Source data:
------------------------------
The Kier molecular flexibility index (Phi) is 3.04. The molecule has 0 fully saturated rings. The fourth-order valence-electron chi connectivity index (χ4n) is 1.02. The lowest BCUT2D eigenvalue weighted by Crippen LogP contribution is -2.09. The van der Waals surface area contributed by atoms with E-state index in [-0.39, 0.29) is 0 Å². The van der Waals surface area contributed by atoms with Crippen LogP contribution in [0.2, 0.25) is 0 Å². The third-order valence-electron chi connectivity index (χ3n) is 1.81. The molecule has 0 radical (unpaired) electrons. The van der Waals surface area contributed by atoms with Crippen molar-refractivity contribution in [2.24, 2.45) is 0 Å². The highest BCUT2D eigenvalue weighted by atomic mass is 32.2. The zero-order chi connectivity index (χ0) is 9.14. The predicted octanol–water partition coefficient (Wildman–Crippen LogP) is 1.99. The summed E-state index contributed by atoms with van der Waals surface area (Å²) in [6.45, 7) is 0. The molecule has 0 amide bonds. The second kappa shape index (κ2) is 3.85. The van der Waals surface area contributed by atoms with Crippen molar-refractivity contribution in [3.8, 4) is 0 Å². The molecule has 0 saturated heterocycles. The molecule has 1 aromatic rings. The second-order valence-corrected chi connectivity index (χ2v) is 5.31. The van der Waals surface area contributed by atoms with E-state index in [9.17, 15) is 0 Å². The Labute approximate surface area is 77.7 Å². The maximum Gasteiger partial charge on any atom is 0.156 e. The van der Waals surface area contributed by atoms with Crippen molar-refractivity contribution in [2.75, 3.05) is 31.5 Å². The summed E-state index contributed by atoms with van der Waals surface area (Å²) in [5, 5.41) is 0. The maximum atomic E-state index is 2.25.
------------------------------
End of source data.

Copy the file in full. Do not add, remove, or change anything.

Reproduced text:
The Kier molecular flexibility index (Phi) is 3.04. The molecule has 0 fully saturated rings. The fourth-order valence-electron chi connectivity index (χ4n) is 1.02. The lowest BCUT2D eigenvalue weighted by Crippen LogP contribution is -2.09. The van der Waals surface area contributed by atoms with E-state index in [-0.39, 0.29) is 0 Å². The van der Waals surface area contributed by atoms with Crippen LogP contribution in [0.2, 0.25) is 0 Å². The third-order valence-electron chi connectivity index (χ3n) is 1.81. The molecule has 0 radical (unpaired) electrons. The van der Waals surface area contributed by atoms with Crippen molar-refractivity contribution in [2.24, 2.45) is 0 Å². The highest BCUT2D eigenvalue weighted by atomic mass is 32.2. The zero-order chi connectivity index (χ0) is 9.14. The predicted octanol–water partition coefficient (Wildman–Crippen LogP) is 1.99. The summed E-state index contributed by atoms with van der Waals surface area (Å²) in [6.45, 7) is 0. The molecule has 0 amide bonds. The second kappa shape index (κ2) is 3.85. The van der Waals surface area contributed by atoms with Crippen molar-refractivity contribution in [3.8, 4) is 0 Å². The molecule has 0 saturated heterocycles. The molecule has 1 aromatic rings. The second-order valence-corrected chi connectivity index (χ2v) is 5.31. The van der Waals surface area contributed by atoms with E-state index in [9.17, 15) is 0 Å². The Labute approximate surface area is 77.7 Å². The maximum Gasteiger partial charge on any atom is 0.156 e. The van der Waals surface area contributed by atoms with Crippen molar-refractivity contribution in [2.75, 3.05) is 31.5 Å². The summed E-state index contributed by atoms with van der Waals surface area (Å²) in [5, 5.41) is 0. The maximum atomic E-state index is 2.25.